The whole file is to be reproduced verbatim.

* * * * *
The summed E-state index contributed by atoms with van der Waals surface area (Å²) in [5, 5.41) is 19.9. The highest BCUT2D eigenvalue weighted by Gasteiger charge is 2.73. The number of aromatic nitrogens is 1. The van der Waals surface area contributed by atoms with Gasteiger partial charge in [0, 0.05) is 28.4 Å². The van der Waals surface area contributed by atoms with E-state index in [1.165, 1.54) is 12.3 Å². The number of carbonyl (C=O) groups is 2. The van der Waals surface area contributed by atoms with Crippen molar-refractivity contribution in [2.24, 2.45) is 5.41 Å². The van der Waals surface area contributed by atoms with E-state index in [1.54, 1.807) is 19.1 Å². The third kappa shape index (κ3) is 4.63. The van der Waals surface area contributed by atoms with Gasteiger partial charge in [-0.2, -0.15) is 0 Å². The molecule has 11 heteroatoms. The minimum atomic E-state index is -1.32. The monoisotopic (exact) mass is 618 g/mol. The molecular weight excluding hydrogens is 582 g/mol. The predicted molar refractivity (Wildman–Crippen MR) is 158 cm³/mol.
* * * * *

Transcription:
The summed E-state index contributed by atoms with van der Waals surface area (Å²) in [5, 5.41) is 19.9. The highest BCUT2D eigenvalue weighted by Gasteiger charge is 2.73. The number of aromatic nitrogens is 1. The van der Waals surface area contributed by atoms with Gasteiger partial charge in [0, 0.05) is 28.4 Å². The van der Waals surface area contributed by atoms with E-state index in [1.165, 1.54) is 12.3 Å². The number of carbonyl (C=O) groups is 2. The van der Waals surface area contributed by atoms with Crippen molar-refractivity contribution in [2.24, 2.45) is 5.41 Å². The van der Waals surface area contributed by atoms with E-state index in [1.54, 1.807) is 19.1 Å². The third kappa shape index (κ3) is 4.63. The van der Waals surface area contributed by atoms with Gasteiger partial charge in [-0.2, -0.15) is 0 Å². The molecule has 11 heteroatoms. The minimum atomic E-state index is -1.32. The monoisotopic (exact) mass is 618 g/mol. The molecular weight excluding hydrogens is 582 g/mol. The predicted molar refractivity (Wildman–Crippen MR) is 158 cm³/mol.